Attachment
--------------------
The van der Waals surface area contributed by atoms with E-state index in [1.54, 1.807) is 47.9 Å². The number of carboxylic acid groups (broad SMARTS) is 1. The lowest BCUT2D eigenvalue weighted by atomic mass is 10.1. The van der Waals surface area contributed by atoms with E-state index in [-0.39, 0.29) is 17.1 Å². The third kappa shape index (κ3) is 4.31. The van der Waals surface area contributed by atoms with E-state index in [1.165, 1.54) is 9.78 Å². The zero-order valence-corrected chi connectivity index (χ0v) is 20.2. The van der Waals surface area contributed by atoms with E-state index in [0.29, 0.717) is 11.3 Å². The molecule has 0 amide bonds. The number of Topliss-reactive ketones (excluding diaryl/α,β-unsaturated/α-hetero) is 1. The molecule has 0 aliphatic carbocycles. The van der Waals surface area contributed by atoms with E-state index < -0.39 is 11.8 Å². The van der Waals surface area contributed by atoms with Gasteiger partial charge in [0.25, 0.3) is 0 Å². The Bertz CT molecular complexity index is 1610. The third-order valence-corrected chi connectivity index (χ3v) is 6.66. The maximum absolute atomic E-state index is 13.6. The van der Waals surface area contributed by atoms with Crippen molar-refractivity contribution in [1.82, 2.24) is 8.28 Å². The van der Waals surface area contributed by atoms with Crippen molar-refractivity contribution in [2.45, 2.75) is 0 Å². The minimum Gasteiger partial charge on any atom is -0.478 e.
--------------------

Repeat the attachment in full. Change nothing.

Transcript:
The van der Waals surface area contributed by atoms with E-state index in [1.54, 1.807) is 47.9 Å². The number of carboxylic acid groups (broad SMARTS) is 1. The lowest BCUT2D eigenvalue weighted by atomic mass is 10.1. The van der Waals surface area contributed by atoms with E-state index in [-0.39, 0.29) is 17.1 Å². The third kappa shape index (κ3) is 4.31. The van der Waals surface area contributed by atoms with E-state index in [1.165, 1.54) is 9.78 Å². The zero-order valence-corrected chi connectivity index (χ0v) is 20.2. The van der Waals surface area contributed by atoms with E-state index in [0.29, 0.717) is 11.3 Å². The molecule has 0 amide bonds. The number of Topliss-reactive ketones (excluding diaryl/α,β-unsaturated/α-hetero) is 1. The molecule has 0 aliphatic carbocycles. The van der Waals surface area contributed by atoms with E-state index < -0.39 is 11.8 Å². The van der Waals surface area contributed by atoms with Gasteiger partial charge in [0.25, 0.3) is 0 Å². The Bertz CT molecular complexity index is 1610. The third-order valence-corrected chi connectivity index (χ3v) is 6.66. The maximum absolute atomic E-state index is 13.6. The van der Waals surface area contributed by atoms with Crippen molar-refractivity contribution in [1.82, 2.24) is 8.28 Å². The van der Waals surface area contributed by atoms with Crippen molar-refractivity contribution in [2.45, 2.75) is 0 Å². The minimum Gasteiger partial charge on any atom is -0.478 e.